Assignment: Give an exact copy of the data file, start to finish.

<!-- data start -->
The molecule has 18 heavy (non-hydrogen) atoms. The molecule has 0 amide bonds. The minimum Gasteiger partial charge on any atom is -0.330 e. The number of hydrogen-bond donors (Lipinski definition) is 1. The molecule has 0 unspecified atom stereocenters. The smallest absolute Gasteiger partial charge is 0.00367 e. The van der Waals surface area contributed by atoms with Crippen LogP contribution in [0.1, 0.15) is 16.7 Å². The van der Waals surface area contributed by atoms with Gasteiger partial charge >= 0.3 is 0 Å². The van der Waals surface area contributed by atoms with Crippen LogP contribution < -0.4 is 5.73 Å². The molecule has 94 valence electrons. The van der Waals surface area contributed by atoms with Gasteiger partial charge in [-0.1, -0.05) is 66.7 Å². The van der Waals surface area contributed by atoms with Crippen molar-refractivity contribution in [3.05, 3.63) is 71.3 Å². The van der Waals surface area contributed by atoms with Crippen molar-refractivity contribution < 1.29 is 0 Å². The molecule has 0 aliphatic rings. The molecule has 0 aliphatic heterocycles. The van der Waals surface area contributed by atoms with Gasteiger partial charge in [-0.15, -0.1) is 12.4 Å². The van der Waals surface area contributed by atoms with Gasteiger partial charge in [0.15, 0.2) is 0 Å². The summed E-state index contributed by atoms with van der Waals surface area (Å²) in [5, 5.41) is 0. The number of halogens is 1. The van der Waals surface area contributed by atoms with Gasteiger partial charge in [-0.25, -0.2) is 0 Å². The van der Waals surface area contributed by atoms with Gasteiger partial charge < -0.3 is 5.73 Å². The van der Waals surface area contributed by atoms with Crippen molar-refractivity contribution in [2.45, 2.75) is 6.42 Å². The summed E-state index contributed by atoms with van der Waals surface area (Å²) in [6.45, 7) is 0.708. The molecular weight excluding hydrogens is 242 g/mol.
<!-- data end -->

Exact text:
The molecule has 18 heavy (non-hydrogen) atoms. The molecule has 0 amide bonds. The minimum Gasteiger partial charge on any atom is -0.330 e. The number of hydrogen-bond donors (Lipinski definition) is 1. The molecule has 0 unspecified atom stereocenters. The smallest absolute Gasteiger partial charge is 0.00367 e. The van der Waals surface area contributed by atoms with Crippen LogP contribution in [0.1, 0.15) is 16.7 Å². The van der Waals surface area contributed by atoms with Gasteiger partial charge >= 0.3 is 0 Å². The van der Waals surface area contributed by atoms with Crippen LogP contribution < -0.4 is 5.73 Å². The molecule has 94 valence electrons. The van der Waals surface area contributed by atoms with Gasteiger partial charge in [-0.1, -0.05) is 66.7 Å². The van der Waals surface area contributed by atoms with Crippen molar-refractivity contribution in [3.05, 3.63) is 71.3 Å². The van der Waals surface area contributed by atoms with Crippen molar-refractivity contribution < 1.29 is 0 Å². The molecule has 0 aliphatic rings. The molecule has 0 aliphatic heterocycles. The van der Waals surface area contributed by atoms with Gasteiger partial charge in [-0.15, -0.1) is 12.4 Å². The van der Waals surface area contributed by atoms with Gasteiger partial charge in [0.15, 0.2) is 0 Å². The summed E-state index contributed by atoms with van der Waals surface area (Å²) in [5, 5.41) is 0. The number of halogens is 1. The van der Waals surface area contributed by atoms with Gasteiger partial charge in [-0.25, -0.2) is 0 Å². The van der Waals surface area contributed by atoms with Gasteiger partial charge < -0.3 is 5.73 Å². The van der Waals surface area contributed by atoms with Crippen molar-refractivity contribution in [2.45, 2.75) is 6.42 Å². The summed E-state index contributed by atoms with van der Waals surface area (Å²) in [6.45, 7) is 0.708. The molecular weight excluding hydrogens is 242 g/mol.